Michigan’s power plants crank out an estimated 1.7 million tons of coal ash every year, and now the state’s approach to regulating the material is coming under fire.
The massive piles of black ash can be seen at most of the state’s coal-burning power plants, waiting to be sent to special landfills for disposal. But several environmental groups say the state’s regulation of the material is lax — creating the potential for environmental contamination.
If the state doesn’t compel the producers of coal ash to take action, the federal government might. Earlier this week, a U.S. Circuit Court judge ordered the Environmental Protection Agency to submit a plan for regulating coal ash disposal within 60 days.
At the same time, the Michigan Manufacturers Association is about to launch a legislative effort to allow coal ash and two other industry by-products — foundry sands and paper residuals — to have second lives as material for construction and agriculture.
Coal burned to produce steam and, subsequently, electricity produces coal ash, which includes fly ash, bottom ash and boiler slag. The byproducts contain arsenic, mercury and other heavy metals.
A report released this morning by the national nonprofit Clean Water Fund faults the state for failing to live up to its “Pure Michigan” promotions by failing to properly address coal ash.
“The regulation we have currently in Michigan looks like a piece of Swiss cheese,” said Nic Clark, state director of Clean Water Michigan. “There are hardly any regulations for some areas where coal ash is stored, and none for other areas.”
The report notes:
■Michigan has 29 coal ash sites across the state.
■Fourteen of those sites qualify as Type III — for low-level hazardous waste storage.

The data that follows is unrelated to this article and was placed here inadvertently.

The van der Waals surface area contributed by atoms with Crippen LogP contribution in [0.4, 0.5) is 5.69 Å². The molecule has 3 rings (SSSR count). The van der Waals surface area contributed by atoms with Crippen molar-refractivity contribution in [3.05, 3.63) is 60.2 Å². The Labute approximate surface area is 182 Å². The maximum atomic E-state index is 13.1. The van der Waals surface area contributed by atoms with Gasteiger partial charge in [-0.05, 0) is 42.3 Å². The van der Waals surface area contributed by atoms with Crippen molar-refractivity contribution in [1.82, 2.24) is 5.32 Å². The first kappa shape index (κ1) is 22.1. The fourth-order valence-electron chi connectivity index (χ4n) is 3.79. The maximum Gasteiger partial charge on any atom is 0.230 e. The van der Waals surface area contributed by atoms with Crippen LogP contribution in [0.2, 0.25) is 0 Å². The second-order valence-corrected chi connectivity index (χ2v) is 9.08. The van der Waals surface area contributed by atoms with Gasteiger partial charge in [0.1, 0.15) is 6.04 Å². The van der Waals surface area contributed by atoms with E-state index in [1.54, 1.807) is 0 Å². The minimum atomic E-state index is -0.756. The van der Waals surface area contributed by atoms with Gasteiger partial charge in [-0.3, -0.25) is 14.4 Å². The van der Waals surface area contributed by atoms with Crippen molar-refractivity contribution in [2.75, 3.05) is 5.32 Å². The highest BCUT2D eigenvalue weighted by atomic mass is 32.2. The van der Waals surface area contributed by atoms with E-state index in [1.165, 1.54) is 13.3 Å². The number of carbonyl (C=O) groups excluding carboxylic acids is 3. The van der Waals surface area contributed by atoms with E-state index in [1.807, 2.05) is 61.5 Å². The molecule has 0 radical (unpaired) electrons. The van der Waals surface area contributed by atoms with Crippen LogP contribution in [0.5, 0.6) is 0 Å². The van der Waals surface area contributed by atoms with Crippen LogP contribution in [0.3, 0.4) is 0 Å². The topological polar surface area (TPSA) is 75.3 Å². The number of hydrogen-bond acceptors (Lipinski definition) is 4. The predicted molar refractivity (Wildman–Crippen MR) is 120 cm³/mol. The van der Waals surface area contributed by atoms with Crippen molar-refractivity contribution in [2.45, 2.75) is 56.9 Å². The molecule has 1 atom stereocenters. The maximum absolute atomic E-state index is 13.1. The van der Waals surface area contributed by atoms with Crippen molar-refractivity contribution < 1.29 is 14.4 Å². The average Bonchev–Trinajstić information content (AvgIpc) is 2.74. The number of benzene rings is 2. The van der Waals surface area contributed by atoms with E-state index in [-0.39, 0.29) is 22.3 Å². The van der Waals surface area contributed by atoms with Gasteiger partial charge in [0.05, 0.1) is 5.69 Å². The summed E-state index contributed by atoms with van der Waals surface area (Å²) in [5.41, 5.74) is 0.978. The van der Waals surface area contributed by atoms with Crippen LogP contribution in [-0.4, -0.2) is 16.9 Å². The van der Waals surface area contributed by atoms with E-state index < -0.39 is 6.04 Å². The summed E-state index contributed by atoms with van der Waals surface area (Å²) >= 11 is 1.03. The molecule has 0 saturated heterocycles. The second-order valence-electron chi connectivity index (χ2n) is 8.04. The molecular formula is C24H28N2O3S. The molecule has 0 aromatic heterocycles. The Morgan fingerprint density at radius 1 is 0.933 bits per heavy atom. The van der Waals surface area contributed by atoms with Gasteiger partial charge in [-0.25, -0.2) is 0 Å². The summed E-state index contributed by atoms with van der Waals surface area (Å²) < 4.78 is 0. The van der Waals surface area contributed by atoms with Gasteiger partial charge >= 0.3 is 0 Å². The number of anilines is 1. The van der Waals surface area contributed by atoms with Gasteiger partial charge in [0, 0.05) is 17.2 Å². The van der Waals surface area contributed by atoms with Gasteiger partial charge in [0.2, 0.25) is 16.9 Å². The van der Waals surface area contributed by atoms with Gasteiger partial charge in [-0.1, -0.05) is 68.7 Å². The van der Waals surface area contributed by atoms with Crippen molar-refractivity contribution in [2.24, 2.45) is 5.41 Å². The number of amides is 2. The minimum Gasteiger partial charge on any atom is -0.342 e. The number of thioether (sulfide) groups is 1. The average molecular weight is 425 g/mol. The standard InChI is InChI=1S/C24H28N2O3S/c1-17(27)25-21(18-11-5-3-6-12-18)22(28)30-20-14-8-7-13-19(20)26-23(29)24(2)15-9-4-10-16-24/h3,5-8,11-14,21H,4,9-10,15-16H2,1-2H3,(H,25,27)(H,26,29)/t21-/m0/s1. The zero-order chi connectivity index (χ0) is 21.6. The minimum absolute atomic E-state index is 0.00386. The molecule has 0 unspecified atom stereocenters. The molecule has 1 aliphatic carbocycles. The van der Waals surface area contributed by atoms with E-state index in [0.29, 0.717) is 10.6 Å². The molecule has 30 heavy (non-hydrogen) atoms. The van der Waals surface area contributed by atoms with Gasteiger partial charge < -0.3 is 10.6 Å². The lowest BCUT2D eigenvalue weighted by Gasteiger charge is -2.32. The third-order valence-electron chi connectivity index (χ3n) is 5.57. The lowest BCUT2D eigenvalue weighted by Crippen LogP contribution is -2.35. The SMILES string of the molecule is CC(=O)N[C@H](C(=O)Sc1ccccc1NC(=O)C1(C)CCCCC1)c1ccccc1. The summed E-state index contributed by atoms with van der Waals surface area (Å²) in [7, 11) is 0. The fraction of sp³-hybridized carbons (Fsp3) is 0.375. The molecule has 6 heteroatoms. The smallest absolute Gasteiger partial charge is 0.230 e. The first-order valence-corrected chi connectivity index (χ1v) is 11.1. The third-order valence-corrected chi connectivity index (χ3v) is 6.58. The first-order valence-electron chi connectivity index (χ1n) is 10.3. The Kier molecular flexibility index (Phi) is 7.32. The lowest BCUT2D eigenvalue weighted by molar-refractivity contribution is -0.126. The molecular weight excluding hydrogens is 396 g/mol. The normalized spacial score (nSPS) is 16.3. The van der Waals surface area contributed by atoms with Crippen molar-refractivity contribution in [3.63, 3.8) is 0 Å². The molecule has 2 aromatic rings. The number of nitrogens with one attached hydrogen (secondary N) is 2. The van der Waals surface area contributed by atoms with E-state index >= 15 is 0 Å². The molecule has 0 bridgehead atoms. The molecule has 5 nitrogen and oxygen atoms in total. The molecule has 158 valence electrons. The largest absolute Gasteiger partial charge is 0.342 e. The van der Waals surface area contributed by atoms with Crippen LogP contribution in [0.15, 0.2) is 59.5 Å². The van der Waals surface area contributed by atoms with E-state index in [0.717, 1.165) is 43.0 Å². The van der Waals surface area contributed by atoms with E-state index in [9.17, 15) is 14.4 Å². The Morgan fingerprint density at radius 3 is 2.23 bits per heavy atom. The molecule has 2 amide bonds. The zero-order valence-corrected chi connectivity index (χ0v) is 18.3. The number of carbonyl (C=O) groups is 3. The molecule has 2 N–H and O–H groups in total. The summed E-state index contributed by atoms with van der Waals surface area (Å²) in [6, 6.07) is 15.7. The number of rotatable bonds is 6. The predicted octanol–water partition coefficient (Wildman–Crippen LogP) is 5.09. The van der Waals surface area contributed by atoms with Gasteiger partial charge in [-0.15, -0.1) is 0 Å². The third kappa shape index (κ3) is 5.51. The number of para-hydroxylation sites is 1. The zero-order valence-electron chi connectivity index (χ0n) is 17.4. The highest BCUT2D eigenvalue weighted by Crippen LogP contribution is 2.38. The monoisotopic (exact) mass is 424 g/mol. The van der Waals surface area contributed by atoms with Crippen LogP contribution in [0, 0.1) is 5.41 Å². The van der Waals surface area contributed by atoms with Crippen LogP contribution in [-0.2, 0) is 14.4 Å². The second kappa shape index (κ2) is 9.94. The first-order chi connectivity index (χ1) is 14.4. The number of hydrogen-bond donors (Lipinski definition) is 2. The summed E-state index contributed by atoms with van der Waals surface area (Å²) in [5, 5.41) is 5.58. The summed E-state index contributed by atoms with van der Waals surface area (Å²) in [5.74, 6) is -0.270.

■Of the 14 Type III sites 12 are “either known to be contaminated or considered likely contaminated.”
■Secondary uses of coal ash, such as construction fill, puts some areas in greater risk of environmental contamination.
Michigan Department of Environmental Quality officials feel the regulations in place are strong and call the Clean Water Fund’s characterization “untrue.” In fact, when the EPA issues its guidelines on coal ash handling and disposal, state officials believe they will fall short of what is being enforced here.
Sites that handle coal ash are required to conduct hydrological and geologic surveys before the material is placed there. Monitoring wells around the site are required and, in most cases, synthetic liners as well.
Coal ash fell under the national microscope Dec. 22, 2008. More than 1 billion gallons of slurry from coal fly ash burst out of a containment area at the Tennessee Valley Authority’s Kingston Fossil Plant near Kingston, Tenn., and contaminated more than 300 acres. It led to this week’s decision from U.S. Circuit Court Judge Reggie Walton that the EPA needed to set regulatory standards for coal ash. That decision was hailed by environmental groups.
“Coal ash has contaminated more than 200 rivers, lakes, streams and aquifers across the country,” a number of green organizations said in a statement Tuesday. “Hundreds of additional unlined and unmonitored coal ash dump sites exist, as well as hundreds of potentially dangerous coal ash dams.”
DEQ officials said the Tennessee event triggered an examination of all of Michigan’s main coal ash storage sites.
“The EPA recently completed those evaluations and all of the older sites that utilized impoundments were ranked as satisfactory,” said Jim Sygo, chief deputy director at DEQ. There are areas, he added, where historical storage has led to contamination at certain sites. But no new damage from coal ash is being done.
“The landfills where coal ash is being placed are not releasing contamination,” Sygo said.
If the Michigan Manufacturing Association has its way, however, landfills may not be the only final resting place for coal ash. The group’s tries to craft legislation for the beneficial reuse of coal ash could come to fruition in the next two to three weeks
Andrew Such is the MMA’s director of environmental and regulatory policy and has been in the middle of stakeholders meetings in recent months on the coal ash issue. His organization, he said, is not interested in seeing coal ash used in unsafe applications.
But coal ash can be used in several ways that keep the material from harming the environment, such as in road building, as backfill on non-residential construction projects and as a soil additive. “We should be moving more of this material into commerce and less of it into landfills where it is simply buried,” Such said. “Once these (secondary) materials are tested and used properly, I don’t think they will negatively impact the environment at all.“